Tips to Make the NLP Swish Pattern Work

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We’re doing a student webinar on the NLP swish pattern this week at the iNLP Center. This post is to outline the main points we’ll make.

What is the NLP Swish Pattern?

The swish pattern is an NLP visualization technique that became popular in the early days of NLP – late 1970’s. It’s used to retrain thought and feeling patterns around undesirable habits that happen on autopilot. Smoking, nail-biting, overeating, and chronic emotional reactions are appropriate candidates for the swish pattern.

What you didn’t know about the¬†Swish Pattern

The swish pattern was born of modeling. Modeling is the practice of learning how someone does something well, breaking down the process, and teaching it to others. We often associate modeling with performance, like modeling someone’s basketball shot to improve our own.

The swish pattern is a model based on people who naturally overcome bad habits like those mentioned above. And this is one of the things I love about Neuro-Linguistic Programming. Modeling the success of others is 100% applicable to mental and emotional health – and all kinds of behaviors. You just need to find someone who gets the result you want.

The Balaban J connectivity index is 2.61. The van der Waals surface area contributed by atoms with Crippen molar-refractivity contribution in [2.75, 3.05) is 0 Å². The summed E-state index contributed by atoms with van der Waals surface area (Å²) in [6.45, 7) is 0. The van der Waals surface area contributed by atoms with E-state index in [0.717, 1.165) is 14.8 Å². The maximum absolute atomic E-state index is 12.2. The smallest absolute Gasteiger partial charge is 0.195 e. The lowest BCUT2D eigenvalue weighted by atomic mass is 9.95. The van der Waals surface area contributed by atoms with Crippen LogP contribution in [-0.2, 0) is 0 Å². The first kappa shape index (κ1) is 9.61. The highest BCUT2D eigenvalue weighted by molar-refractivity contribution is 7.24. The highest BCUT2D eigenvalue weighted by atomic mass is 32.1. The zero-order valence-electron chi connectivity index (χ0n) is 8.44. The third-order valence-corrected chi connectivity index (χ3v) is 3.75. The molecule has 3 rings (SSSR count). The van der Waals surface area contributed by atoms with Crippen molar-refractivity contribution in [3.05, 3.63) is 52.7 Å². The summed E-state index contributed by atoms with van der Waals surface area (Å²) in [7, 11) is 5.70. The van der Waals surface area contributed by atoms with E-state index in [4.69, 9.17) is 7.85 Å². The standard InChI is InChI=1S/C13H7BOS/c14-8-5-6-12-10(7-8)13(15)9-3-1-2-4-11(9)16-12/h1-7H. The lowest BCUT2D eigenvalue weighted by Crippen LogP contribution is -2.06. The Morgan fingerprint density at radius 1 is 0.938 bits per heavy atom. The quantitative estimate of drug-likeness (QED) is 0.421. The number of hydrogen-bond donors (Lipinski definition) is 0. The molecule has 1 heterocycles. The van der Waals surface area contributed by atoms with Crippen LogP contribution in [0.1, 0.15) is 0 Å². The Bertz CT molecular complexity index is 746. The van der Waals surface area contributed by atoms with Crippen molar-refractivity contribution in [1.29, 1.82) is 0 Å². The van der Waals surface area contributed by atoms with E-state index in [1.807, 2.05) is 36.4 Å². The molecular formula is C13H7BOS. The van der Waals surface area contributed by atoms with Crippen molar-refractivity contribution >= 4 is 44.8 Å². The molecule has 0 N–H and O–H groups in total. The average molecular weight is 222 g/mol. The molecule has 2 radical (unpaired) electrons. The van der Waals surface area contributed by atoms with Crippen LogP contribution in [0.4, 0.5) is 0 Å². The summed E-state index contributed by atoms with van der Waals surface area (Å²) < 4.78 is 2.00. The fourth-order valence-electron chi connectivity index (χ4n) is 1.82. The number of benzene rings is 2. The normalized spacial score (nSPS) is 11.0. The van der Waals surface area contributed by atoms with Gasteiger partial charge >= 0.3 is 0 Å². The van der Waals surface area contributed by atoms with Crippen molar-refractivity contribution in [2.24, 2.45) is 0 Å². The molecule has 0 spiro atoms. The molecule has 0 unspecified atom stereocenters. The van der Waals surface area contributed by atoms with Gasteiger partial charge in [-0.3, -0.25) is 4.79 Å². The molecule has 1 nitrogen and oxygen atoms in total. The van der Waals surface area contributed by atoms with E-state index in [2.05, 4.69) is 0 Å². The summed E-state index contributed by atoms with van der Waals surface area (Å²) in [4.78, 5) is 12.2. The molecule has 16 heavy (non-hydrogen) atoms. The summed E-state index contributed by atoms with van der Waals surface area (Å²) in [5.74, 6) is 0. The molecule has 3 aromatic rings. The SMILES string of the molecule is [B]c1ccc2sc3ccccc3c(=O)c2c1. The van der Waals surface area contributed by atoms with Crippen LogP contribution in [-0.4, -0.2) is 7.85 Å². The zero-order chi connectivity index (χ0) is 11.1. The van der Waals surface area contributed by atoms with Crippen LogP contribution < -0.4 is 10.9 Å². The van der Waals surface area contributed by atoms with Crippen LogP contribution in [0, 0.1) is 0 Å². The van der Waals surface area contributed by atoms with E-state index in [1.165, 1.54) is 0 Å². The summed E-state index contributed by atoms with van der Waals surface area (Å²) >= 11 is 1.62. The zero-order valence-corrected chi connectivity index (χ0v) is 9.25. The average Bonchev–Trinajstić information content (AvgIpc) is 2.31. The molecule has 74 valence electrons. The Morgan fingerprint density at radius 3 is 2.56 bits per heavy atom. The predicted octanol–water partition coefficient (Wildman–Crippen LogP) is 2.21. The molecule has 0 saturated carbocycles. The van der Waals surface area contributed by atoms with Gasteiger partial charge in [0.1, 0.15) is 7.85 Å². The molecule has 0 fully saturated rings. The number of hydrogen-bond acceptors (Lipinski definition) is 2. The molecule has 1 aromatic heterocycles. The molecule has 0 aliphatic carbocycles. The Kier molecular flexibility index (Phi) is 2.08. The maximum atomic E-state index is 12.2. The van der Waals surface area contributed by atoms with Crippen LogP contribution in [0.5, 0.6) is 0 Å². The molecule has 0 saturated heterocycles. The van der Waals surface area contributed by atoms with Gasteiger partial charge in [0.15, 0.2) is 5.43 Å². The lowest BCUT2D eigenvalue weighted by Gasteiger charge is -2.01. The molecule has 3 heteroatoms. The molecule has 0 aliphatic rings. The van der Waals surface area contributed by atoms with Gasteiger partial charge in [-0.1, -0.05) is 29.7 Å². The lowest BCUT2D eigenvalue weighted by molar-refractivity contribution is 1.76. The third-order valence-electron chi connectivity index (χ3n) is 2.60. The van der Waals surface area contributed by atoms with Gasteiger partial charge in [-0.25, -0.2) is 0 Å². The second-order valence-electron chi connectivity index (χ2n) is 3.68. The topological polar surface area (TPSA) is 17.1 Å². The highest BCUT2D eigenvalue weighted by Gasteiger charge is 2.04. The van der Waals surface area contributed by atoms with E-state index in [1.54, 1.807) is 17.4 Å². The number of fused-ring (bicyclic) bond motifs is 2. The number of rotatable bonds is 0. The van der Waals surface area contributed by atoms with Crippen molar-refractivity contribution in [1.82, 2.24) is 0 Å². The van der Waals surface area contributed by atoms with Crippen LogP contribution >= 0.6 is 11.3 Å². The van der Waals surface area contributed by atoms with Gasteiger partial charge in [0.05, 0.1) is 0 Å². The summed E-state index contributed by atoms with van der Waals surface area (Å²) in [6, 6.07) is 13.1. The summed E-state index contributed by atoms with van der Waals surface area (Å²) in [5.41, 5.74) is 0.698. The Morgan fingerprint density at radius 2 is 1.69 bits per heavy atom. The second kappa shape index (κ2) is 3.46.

For example, if you want to overcome a fear, you might benefit by studying the fear. Yet, you’re more likely to find a solution by modeling someone who has successfully overcome the same fear. With the swish pattern, NLP developers found people who had overcome bad habits and broke down their mental process. After filter out unnecessary elements, we have the swish.

The swish pattern directly reflects the thought process used by people who have overcome habits. It makes all the sense in the world to model those people and teach their strategy to others, right?

Making the Swish Pattern Work

If you’re enrolled in an NLP practitioner course, you have the steps to the swish. If you don’t have the steps, you’ll likely gain something from the following tips, regardless.

Before we get into it, you should also check out this article from the late and great NLP legend, Steve Andreas.

Key Elements of the Swish to NOT Screw Up:

1. Choose the right problem.

The swish is for automatic or unconscious habits, not vague feelings or unpredictable reactions. Nail biting is a great example. It’s a clear and concrete behavior that you do on autopilot. It’s typically done the same way every time and very difficult to stop once it becomes a habit.

Simple, concrete, habitual behaviors that you want to quit are ideal for the swish pattern.

 

 


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